I have a slightly different approach with my color care clients when it comes to shampoo and conditioner. I only guarantee my color services if my clients are using a professional shampoo and conditioner at home that they purchased from the salon. I tell each and every one of them the same thing. If I get resistance from them I put it in terms of dollars. They just spent $250 on their hair color service and should invest in the proper products to take care of it. Going home and using dollar store shampoo is like throwing away $250. You have now shown them the value of their investment and 90% will purchase the shampoo and conditioner.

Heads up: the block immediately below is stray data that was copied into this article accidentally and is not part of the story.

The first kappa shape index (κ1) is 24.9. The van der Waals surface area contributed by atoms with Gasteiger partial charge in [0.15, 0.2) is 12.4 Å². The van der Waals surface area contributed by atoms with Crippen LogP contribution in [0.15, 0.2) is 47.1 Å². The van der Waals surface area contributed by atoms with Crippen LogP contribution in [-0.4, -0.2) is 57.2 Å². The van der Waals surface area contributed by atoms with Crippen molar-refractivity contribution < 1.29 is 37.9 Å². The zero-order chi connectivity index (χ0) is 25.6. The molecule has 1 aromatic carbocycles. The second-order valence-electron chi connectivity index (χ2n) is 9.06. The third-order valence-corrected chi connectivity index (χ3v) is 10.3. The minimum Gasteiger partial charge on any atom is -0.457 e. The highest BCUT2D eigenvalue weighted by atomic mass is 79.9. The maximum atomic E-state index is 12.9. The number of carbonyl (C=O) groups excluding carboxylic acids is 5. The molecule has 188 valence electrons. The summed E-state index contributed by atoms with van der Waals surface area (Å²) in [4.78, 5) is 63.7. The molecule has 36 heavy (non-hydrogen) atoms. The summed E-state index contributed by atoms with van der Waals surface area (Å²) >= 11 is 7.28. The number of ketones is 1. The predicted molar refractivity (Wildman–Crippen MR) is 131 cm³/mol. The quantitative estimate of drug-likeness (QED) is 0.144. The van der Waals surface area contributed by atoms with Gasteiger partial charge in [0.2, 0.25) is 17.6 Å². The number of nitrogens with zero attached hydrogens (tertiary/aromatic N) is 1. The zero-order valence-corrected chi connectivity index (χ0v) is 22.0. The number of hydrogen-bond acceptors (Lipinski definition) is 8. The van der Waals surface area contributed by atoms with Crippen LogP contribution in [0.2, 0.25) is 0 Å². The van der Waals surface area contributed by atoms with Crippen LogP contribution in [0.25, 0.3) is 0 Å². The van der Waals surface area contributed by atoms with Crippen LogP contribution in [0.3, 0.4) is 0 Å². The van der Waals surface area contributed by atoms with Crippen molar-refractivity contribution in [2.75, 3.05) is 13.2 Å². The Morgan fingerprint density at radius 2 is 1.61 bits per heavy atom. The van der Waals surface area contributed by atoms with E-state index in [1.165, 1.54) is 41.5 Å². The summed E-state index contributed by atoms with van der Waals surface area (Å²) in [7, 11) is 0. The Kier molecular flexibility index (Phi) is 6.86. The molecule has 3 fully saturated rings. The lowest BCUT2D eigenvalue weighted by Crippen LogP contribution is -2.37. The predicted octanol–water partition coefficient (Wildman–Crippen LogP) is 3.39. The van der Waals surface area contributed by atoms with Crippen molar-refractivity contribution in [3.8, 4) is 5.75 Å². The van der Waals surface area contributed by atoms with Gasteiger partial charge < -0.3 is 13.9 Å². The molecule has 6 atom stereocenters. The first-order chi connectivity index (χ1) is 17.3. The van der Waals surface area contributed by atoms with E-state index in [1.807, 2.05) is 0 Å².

They are many other things that you can research while perfecting your retail techniques. One of the best ways to learn is by watching your fellow stylists. See what works for them and what does not. You will start being able to see where other stylists are failing. And with a salon paying you an average of 10% commission on all retail sales; you do not want the receptionist making your retail money. If your receptionist is selling your clients products after a service then you must improve your retail sales skills as you are not asking for the sale. You can also research personality typing and learn to sell differently based on your clients’ personality. This is a great skill to have, but first you must build up your core sales skills.